For two countries that are multi-cultural democracies and open societies, it is staggering that India and the United States have had the most roller coaster sort of relationship for about a century.
Despite Franklin D Roosevelt pleading India’s case for Independence with Winston Churchill and Barack Obama calling India & the USA “natural allies”, geo-political and strategic interests had often put the two countries on different sides in the interim period. Whether it was Nehru’s discomforting visit in 1949 or the Nixon-Kissinger era, relations have varied from lukewarm to downright frosty.
It is not to say that there weren’t leaders who saw potential in joining hands if not hearts; Presidents Eisenhower and Kennedy were early advocates of friendship, and Bill Clinton and George Bush Jr have been openly warm friends.
In India, Nehru embarked on his foreign policy path of non-alliance and support of Communist China. In the reign of Indira Gandhi, we discontinued the shiploads of food aid, and her open hostility when Richard Nixon visited India was fully reciprocated by him. The main thorn in the relationship then was Pakistan, a close ally of the United States throughout the cold war era when India had sided with the USSR.
When the Berlin Wall fell, it brought down a lot of diplomatic barriers around the world as well – for it was a harbinger of the end of the Cold War. The geo-political map of the world was set to change. Though belated, it was Prime Minister Atal Bihari Vajpayee who seized the moment and despite the ineffective sanctions imposed by Clinton post Pokharan nuclear tests, he went that extra mile to cultivate America as a friend.
Then 9/11 changed the world in the same way as the Berlin wall did with Geroge Bush Jr openly coming out again Islamic terrorist modules, many of which he understood operated out of ally Pakistan’s territory (though he misunderstood a lot about Iraq over the same issue).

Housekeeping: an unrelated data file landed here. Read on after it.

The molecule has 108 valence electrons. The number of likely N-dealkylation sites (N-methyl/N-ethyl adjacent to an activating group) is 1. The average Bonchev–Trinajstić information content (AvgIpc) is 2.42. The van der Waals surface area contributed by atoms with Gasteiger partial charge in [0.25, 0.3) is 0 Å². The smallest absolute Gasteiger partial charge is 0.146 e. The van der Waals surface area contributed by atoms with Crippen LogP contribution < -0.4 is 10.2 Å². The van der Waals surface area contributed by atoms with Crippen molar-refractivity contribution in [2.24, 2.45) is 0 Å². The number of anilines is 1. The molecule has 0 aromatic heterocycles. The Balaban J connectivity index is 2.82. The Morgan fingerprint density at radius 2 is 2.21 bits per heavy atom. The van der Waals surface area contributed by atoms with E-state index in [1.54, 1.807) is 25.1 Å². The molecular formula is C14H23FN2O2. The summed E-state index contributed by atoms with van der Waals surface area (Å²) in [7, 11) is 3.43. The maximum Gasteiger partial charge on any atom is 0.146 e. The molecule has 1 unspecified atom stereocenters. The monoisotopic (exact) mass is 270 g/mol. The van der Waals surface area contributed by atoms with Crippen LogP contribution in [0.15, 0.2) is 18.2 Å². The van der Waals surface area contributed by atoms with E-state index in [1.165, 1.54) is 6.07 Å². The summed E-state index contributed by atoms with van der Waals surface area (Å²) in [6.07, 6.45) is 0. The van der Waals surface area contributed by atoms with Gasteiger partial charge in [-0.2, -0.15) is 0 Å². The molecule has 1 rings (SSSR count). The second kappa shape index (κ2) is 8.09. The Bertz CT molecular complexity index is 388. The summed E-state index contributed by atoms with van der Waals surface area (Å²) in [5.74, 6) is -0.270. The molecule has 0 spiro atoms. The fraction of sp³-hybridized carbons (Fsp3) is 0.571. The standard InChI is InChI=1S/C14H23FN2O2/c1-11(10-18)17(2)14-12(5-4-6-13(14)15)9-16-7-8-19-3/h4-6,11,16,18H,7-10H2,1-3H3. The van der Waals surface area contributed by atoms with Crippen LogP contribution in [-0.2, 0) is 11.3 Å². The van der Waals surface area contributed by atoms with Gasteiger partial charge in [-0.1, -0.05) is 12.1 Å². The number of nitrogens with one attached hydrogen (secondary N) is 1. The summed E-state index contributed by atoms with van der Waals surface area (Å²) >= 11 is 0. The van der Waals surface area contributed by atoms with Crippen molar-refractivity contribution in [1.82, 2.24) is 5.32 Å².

By 9/11, the world was again a changed place – the unipolar pivot embedded in Uncle Sam’s courtyard was being economically and militarily challenged by the rise of China. And Pakistan was increasingly looking like a country in shambles with Islamic hoodlums running riot on the Pak-Afghan border, while India had slowly opened its economy and adopted the liberalization policy unlocking the doors of the middle class market to the world.
In this scenario, it was no surprise then that Dr Manmohan Singh and George Bush saw the warmest ever relations which were sealed by the Indo-US nuclear treaty, IAEA and NSG exemptions pushed by the US and initiation of the Indo-US strategic dialogue.
Since the time Dr Manmohan Singh openly proclaimed to George Bush that India “loves you” (and that did raise eyebrows), relations have cooled off, more circumstantially than for any purpose of strategy. Barack Obama did come to India, addressed the joint session of Parliament and backed India for a permanent seat of the Security Council, but has done little to take ties forward.
Rather relations deteriorated last December to the point of a diplomatic confrontation over a trifle of an issue – the Devyani Khobragade case where the Indian diplomat in New York was arrested and strip searched for alleged mistreatment of a maid and visa fraud. India retaliated with a series of measures against American clubs in India, removing immunity of US embassy vehicles and staff and by deporting two Americans, Wayne May and his wife Alicia.
But the removed officials only made matters worse through a series of social media comments describing India as a “zoo” and blaming vegetarianism for sexual assaults.
Another bone of contention recently has been a series of revelations, including through Edward Snowden’s wikileaks, that the US resorted to spying on Indian leaders, India’s UN mission at New York and Embassy at Washington.